Saturday, September 21, 2013

Random Question (September 21, 2013)

Q. What is the focus of this upcoming made-for-TV film? (I'd like a precise answer, please.)

A. Ali's battles in the US Supreme Court after he declared himself a conscientious objector to the Vietnam War. 

In 1967, following his decision to refuse to be drafted, he was stripped of his heavyweight title, convicted of draft evasion and sentenced to five years in prison. Many who served and suffered the horrors of that nightmarish war will never forgive Ali for his stance. Others praise him for being instrumental in bringing the societal pressure that helped end the war. The film focusses on the internal battles the nine Supreme Court justices had in deciding Ali's appeal of his conviction.

Saturday, September 14, 2013

Random Question (September 14, 2013)

Q. Born Samuel Evans Stokes Jr into an American Quaker family in 1882, he came to India at the age of 22 to work at a leper colony in the hills around Shimla. What name did he take after converting to Hinduism, and what industry is he generally credited with having started in India?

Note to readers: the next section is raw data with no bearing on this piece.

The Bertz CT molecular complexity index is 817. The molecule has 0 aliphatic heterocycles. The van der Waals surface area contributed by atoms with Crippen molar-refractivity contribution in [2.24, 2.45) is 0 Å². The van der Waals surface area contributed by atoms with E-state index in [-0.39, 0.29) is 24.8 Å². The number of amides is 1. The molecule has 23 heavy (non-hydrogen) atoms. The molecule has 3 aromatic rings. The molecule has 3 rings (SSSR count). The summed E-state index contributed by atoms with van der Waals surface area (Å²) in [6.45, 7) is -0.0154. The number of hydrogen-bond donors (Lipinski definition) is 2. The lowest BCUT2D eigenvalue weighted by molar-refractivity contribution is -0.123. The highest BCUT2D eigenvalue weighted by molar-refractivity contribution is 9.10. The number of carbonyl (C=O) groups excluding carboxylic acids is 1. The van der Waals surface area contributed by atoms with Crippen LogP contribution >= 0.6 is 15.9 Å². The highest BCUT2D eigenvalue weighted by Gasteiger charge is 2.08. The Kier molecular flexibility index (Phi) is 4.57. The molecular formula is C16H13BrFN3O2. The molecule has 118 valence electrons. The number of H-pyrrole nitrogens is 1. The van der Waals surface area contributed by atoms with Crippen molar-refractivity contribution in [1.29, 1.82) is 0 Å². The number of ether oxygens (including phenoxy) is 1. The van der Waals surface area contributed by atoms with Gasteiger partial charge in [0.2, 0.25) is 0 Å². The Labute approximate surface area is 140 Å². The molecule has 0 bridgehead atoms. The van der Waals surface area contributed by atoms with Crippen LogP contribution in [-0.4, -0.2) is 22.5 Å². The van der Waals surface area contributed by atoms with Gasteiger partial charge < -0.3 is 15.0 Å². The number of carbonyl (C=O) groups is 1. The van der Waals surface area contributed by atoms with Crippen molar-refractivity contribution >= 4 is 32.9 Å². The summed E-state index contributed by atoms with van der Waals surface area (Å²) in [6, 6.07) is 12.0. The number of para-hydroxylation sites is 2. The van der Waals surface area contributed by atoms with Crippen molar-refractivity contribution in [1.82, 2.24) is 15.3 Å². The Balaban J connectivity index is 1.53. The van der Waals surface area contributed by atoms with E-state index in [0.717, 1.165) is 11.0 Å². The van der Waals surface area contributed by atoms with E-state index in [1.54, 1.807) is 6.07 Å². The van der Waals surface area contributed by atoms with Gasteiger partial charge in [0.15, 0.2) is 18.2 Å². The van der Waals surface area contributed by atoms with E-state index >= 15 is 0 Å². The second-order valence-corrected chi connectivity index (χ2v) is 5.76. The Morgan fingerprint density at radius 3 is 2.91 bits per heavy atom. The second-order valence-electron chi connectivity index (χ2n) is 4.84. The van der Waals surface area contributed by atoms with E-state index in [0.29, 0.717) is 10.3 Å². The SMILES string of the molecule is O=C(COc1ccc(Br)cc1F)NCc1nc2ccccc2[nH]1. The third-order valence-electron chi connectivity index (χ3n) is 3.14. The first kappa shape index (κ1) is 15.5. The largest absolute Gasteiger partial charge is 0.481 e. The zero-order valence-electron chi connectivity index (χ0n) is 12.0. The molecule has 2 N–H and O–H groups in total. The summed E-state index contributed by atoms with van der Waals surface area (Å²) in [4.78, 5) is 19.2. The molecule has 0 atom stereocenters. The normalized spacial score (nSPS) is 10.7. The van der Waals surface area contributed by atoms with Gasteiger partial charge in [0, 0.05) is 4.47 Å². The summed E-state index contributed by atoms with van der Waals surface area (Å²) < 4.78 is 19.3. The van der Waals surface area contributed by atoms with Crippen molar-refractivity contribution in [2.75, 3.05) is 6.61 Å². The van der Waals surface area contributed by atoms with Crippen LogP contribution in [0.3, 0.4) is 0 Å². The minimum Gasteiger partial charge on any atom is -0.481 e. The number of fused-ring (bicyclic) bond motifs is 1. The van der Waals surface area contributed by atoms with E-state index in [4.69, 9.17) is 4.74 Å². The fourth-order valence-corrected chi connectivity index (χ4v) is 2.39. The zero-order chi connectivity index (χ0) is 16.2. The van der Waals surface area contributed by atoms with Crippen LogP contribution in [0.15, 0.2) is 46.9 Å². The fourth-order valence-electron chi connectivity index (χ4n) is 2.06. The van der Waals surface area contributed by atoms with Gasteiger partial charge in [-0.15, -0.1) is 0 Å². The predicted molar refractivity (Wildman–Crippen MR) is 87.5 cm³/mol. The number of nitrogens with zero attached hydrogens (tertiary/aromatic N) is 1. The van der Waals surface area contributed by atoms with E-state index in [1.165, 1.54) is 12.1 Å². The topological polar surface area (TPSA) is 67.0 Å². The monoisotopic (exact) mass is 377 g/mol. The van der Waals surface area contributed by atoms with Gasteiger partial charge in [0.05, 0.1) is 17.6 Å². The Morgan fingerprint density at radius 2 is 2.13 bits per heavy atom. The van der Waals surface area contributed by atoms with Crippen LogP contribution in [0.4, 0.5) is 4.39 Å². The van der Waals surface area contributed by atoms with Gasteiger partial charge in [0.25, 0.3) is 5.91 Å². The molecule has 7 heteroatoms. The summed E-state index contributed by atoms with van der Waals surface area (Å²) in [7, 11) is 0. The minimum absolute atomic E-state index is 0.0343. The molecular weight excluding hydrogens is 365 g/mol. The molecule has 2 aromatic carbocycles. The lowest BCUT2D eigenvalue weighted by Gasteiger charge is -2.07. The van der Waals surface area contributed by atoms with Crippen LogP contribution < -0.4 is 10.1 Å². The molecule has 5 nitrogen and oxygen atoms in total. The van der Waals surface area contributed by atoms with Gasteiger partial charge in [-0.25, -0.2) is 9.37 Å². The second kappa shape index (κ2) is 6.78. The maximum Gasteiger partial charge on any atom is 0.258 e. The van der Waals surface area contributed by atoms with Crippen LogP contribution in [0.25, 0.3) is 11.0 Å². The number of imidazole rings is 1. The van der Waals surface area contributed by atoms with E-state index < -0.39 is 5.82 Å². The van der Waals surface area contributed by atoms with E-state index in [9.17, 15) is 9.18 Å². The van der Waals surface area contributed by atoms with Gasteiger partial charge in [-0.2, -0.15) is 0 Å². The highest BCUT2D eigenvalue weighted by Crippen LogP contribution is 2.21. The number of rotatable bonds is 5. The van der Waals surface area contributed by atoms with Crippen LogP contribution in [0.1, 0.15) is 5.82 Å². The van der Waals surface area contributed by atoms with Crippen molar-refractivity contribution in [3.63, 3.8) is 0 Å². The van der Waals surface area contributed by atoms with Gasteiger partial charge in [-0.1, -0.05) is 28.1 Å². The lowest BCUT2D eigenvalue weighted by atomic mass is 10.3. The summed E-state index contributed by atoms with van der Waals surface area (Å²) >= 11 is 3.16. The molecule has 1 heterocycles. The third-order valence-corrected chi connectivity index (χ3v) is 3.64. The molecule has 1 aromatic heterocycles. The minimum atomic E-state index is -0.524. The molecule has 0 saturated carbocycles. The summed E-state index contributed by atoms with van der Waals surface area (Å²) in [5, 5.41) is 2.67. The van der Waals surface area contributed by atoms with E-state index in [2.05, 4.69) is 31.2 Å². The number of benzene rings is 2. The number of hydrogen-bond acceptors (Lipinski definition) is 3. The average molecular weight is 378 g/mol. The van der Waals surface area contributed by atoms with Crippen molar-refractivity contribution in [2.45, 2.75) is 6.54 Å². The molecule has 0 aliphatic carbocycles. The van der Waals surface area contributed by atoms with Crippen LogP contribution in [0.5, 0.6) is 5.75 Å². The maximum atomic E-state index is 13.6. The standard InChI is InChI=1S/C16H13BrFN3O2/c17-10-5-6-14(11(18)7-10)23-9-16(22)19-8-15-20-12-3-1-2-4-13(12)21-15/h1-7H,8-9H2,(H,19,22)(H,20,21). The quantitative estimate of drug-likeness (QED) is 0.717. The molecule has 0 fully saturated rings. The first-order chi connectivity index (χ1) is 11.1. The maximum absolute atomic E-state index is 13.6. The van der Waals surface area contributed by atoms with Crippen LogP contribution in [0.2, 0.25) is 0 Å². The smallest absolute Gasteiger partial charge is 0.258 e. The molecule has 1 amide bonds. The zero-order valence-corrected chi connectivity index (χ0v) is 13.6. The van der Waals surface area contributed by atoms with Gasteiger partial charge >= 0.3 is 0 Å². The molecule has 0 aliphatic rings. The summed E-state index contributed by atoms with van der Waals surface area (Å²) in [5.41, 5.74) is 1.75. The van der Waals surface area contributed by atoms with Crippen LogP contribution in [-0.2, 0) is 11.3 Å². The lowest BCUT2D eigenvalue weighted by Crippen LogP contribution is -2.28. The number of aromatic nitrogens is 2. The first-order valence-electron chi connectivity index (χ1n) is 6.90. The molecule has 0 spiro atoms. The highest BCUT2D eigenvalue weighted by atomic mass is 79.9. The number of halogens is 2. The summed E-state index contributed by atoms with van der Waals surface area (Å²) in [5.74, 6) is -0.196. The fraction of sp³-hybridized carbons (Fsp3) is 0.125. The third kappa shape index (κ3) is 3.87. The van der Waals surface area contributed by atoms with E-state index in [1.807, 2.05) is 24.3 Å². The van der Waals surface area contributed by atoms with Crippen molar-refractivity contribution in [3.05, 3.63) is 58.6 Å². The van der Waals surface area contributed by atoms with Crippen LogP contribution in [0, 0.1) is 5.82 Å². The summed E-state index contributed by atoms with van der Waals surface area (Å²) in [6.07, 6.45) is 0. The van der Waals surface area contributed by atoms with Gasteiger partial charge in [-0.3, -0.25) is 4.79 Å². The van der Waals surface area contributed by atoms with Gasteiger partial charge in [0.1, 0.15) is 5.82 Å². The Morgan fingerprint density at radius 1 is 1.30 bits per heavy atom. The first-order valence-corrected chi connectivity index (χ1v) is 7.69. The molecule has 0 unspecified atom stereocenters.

A. Satyananda; the apple-growing industry in Himachal Pradesh.

Tuesday, September 10, 2013

Random Question (September 10, 2013)

Q. Easy one (I think). Identify actor and movie.

A. Matt Damon with a massive false nose in 'Ocean's Thirteen'.

Tuesday, September 3, 2013

Random Question (September 3, 2013)

Q. The more well-known photos of this location in time and space came a few hours before this one. What had taken place here just hours earlier? (And, because I suspect many people will go for a certain option, let me make it clear that's not a Chinese flag on the tank.)

A. This is the Presidential Palace in Saigon (now Ho Chi Minh City), just hours after the last of the American helicopters had taken off from its roof on April 30 1975, signalling the end of a long and bitter war. [The more famous pictures mentioned in the question are like the one below.]

More on the photo above: When the North Vietnamese tank No. 843 broke down the gates of the presidential palace in Saigon, most Western journalists had been evacuated from South Vietnam, but that defining moment was captured on video and on camera film by two who stayed behind. The photographic record of the moment was made by Francoise Demulder, who would later become the first woman to win the World Press Photo Award. A student of philosophy (and a model), Ms. Demulder travelled to South Vietnam with her boyfriend in the early 1970s. To cover their travelling expenses, the couple quickly became embedded with the U.S. military, she (who had no formal training in photography) taking war photos and her boyfriend driving her around, covering the fighting, and dropping off their photos at the AP office. She stayed behind to take the photo above.